Packing for Peru

Let’s talk adventure travel; mild adventure travel. Lots of exploring, ambling around, but probably not climbing Mt. Everest. On this kind of journey, you can plan on spending a good amount of time outdoors, trekking around. Whether that trekking involves ancient ruins, fabled lost cities, climbing pyramids or walking the cobblestone streets of old colonial cities, trek you will.

Many more people than ever before are interested in pilgrimages to sacred sites around the world, learning about past civilizations, visiting ancient temples, and advancing themselves spiritually.

We want to know about the civilizations that came before and discover what messages they left for us. We have heard of inter-dimensional doorways and gateways that are activated at these sites, and we may want to have intimate knowledge of how that works.

Whatever our quest, this type of exploration is a calling; it runs deep in the soul and enriches us spiritually and culturally. We need to have the right outfit for the experience. Climbing pyramids in high heels makes humorous film material, but it doesn’t get the job done and can be dangerous.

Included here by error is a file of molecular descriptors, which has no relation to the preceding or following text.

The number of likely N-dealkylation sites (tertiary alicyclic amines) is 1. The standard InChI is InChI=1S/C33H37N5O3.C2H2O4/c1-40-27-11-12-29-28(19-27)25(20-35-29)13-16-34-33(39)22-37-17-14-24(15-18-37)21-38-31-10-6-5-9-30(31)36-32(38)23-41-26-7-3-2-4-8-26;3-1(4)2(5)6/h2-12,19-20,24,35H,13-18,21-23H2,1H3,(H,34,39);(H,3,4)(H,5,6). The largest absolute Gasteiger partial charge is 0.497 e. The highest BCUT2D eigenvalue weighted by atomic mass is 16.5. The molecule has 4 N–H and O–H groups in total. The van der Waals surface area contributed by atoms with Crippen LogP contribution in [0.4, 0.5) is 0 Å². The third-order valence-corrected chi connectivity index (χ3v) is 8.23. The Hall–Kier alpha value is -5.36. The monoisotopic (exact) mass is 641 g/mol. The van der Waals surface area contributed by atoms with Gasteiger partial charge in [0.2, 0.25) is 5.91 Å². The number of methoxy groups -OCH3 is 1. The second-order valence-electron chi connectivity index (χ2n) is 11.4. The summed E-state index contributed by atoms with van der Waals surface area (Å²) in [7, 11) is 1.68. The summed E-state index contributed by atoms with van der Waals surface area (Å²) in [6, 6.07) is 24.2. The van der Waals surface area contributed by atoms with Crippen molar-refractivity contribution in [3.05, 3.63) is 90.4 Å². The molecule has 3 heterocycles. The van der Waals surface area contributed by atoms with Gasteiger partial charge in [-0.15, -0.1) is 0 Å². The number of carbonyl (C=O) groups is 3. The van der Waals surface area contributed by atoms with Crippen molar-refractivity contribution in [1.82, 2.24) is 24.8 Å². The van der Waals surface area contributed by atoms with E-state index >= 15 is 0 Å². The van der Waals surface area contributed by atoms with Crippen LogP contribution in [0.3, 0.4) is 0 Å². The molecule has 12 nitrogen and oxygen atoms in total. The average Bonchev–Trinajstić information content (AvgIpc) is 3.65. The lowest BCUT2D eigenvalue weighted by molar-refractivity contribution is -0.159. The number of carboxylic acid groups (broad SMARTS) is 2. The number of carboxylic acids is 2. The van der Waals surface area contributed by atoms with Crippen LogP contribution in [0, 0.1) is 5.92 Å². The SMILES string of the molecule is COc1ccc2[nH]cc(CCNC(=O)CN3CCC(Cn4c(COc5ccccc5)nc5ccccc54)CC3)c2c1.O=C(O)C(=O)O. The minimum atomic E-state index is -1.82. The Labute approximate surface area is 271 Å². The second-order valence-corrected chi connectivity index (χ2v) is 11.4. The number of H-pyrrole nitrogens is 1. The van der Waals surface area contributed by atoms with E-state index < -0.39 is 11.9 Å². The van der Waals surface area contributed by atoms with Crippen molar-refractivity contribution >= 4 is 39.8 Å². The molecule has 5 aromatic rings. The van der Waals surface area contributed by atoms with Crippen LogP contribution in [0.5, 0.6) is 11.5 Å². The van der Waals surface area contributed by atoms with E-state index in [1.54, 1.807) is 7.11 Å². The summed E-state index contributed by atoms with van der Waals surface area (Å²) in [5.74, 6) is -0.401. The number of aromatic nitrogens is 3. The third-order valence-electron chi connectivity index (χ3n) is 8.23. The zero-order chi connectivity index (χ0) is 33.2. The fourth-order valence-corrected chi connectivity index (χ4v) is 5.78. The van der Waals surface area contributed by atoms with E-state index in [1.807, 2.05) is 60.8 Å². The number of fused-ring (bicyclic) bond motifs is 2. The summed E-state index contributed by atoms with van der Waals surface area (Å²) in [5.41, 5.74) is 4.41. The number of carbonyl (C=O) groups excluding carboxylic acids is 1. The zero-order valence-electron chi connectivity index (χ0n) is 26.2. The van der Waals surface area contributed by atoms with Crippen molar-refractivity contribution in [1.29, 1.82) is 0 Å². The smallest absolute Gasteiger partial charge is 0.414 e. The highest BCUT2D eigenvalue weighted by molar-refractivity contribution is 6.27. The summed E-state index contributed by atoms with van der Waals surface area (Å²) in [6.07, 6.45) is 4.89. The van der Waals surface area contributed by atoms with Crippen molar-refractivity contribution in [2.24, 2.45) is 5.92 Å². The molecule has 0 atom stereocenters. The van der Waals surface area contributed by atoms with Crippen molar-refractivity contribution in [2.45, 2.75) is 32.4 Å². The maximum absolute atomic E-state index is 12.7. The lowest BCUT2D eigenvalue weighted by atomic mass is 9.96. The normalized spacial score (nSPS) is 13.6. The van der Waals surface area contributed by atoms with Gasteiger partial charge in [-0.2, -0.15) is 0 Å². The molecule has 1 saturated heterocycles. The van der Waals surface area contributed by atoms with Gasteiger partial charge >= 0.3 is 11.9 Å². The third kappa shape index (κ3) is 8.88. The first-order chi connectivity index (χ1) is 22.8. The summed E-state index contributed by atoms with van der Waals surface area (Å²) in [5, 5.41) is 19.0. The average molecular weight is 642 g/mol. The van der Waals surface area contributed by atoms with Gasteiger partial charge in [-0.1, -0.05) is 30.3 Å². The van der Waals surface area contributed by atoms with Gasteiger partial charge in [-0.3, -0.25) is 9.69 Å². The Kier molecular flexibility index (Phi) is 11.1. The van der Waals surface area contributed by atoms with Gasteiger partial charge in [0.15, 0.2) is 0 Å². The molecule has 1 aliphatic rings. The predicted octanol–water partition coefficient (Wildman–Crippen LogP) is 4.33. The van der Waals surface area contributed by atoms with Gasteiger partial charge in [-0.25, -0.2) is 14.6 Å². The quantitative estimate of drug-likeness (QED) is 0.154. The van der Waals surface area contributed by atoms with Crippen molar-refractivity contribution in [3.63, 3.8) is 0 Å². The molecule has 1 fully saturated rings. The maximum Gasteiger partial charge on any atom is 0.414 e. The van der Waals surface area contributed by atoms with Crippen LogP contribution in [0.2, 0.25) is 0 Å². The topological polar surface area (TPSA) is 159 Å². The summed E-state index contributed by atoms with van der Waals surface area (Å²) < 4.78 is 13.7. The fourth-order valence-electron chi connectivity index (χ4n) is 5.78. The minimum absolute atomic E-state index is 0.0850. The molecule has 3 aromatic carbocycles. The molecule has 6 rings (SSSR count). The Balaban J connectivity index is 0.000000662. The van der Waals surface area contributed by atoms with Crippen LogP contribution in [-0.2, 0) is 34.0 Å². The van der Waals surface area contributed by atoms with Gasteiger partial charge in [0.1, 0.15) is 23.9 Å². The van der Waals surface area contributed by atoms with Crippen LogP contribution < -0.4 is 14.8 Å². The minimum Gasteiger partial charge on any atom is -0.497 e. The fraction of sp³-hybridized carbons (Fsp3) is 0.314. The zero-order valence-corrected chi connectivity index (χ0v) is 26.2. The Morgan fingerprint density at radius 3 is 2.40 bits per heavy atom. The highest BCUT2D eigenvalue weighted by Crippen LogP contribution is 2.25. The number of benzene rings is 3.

Journeys I have taken and lead throughout the world have taught me a few things about packing and preparation. There are some helpful and indispensible items to take into consideration when preparing for this type of travel. Let’s start with the most important thing of all, the item you will use again and again that must be strong, durable, lightweight – even attractive.


Don’t scrimp on this. A good piece of luggage can be relied upon for many trips to come. I recommend people bring one suitcase on their journey…about the size of a large backpack. That’s right…one piece of luggage will be sufficient for your travel needs. Think about how good it will feel to streamline and release the various collections of luggage you may have acquired as you make the choice to opt for one good bag.